The Land of Babushka

This is a post by Ilya Kashnitsky, which discusses his recent research on population dynamics in Russia.

There are some Russian words that are commonly known across the world. One of them is “babushka”, meaning “granny”, which in some contexts can simply be translated as “old lady”. In fact, this word may become even more well-known, particularly among demographers, because it seems that Russia is now a land of old ladies.

First, to put this statement into context, we can look at a map of Russia based on the latest Census data (Russian Census 2010 – unpublished data), which shows the median age of the population at sub-regional (municipality) level.

median_age_Russia

Figure 1. Median age of the population, Russia, municipalities, 2010. Source: Russian Census 2010.

A general glance at the map (Figure 1) reveals that some of the regions look extremely young (green on the map). There are basically two types of young region. (1) The regions of Northern Caucasus and Southern Siberia are known for their lag in demographic development, compared with the rest of the country. The levels of fertility and mortality are still quite high there, and population structure looks traditional. (2) The relatively young population of Siberia and the Far East is of a different type. These areas were forcibly populated in 1970s when rich oil and gas fields were discovered there. Those who migrated in the 1970s simply haven’t had enough time to grow old in the destination regions. Thus, the share of old people in these Siberian regions is very small and their populations are very young.

At the sub-regional level, most of the spatial differences in the median age of the population are driven by internal migration. I have focused on migration in my previous research (see Kashnitsky and Mkrtchyan 2014; Kashnitsky 2014), so here I would like to share some maps that show the median age of the Russian population separately for males and females.

Figure 2a. Median age of the MALE population, Russia, municipalities, 2010. Source: Russian Census 2010.

Figure 2a. Median age of the MALE population, Russia, municipalities, 2010. Source: Russian Census 2010.

Figure 2b. Median age of FEMALE population, Russia, municipalities, 2010. Source: Russian Census 2010.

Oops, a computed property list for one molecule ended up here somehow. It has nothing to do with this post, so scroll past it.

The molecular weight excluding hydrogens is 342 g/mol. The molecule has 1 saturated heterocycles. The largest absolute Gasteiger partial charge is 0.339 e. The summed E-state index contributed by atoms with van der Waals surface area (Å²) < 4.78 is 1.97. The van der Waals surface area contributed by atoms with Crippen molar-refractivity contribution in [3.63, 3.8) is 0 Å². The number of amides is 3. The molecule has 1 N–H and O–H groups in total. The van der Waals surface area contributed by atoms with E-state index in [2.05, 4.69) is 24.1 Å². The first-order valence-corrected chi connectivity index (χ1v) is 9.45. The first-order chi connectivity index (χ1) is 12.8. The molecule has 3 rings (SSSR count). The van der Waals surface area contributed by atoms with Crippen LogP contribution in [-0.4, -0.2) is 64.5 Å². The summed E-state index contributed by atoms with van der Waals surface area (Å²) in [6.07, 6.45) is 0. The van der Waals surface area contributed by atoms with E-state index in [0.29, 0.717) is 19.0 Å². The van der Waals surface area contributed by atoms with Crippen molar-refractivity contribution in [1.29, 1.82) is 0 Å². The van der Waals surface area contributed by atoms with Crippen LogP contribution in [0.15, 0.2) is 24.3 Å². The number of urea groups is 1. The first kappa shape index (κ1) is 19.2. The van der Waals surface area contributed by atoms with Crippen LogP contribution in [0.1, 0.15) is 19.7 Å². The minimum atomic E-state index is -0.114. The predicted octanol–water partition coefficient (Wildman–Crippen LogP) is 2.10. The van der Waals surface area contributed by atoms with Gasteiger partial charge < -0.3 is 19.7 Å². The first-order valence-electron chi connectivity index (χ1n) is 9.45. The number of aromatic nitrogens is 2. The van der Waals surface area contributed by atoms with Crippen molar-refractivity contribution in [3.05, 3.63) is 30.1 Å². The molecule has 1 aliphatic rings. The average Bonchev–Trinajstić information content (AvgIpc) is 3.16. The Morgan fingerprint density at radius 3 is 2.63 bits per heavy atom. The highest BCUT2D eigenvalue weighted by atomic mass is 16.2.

Figure 2b. Median age of FEMALE population, Russia, municipalities, 2010. Source: Russian Census 2010.

From demographic point of view, Russia is notorious for its huge difference in male and female mortality. Life expectancy at birth is almost 12 years longer for women (74.8) than it is for men (63.0). (HMD 2010)

The crucial explanation is the extremely high level of mortality among working-age Russian men. Computations based on HMD data (2010) show that the probability of a Russian man surviving from 20 to 60 is just 0.64. For women the probability is 0.87. To compare, the same probabilities for males in some developed countries are: France (0.89), Japan (0.92), US (0.87), UK (0.91).

Figure 3. Age-specific sex ratio in Russia, males per females. Source: Russian Census 2010.

Figure 3. Age-specific sex ratio in Russia, males per females. Source: Russian Census 2010.

There are numerous explanations for why Russian men are dying so rapidly in the working ages, almost all of which are more or less connected to alcohol consumption (see relevant papers by E. M. Andreev and V. M. Shkolnikov). Nevertheless, the result of male mortality in Russia is clearly visible in the age-specific sex ratio (Figure 3). By the age of 29, the number of men and women becomes equivalent. But after this the sex ratio falls rapidly, and in the oldest age group (85+) there are roughly five times more women than men in Russia.

The extremely high level of male mortality in Russia has affected most municipalities. Looking at maps of median age separately for men and women gives a clear indication that this is not just restricted to any one area – not just Western regions or those that are more urban. Indeed, when combined with a history of large-scale out-migration from remoter areas to the central cities of regions, the land of babushka may be an even more relevant description for the remote areas of Russia.

Ilya Kashnitsky is a postgraduate demography student at the University of Groningen in the Netherlands and a Research Intern at Higher School of Economics in Russia. His research focuses on migration, urbanization, and human geography. If you have any comments, or would like to discuss this article further, please contact: ilya.kashnitsky@gmail.com.

 

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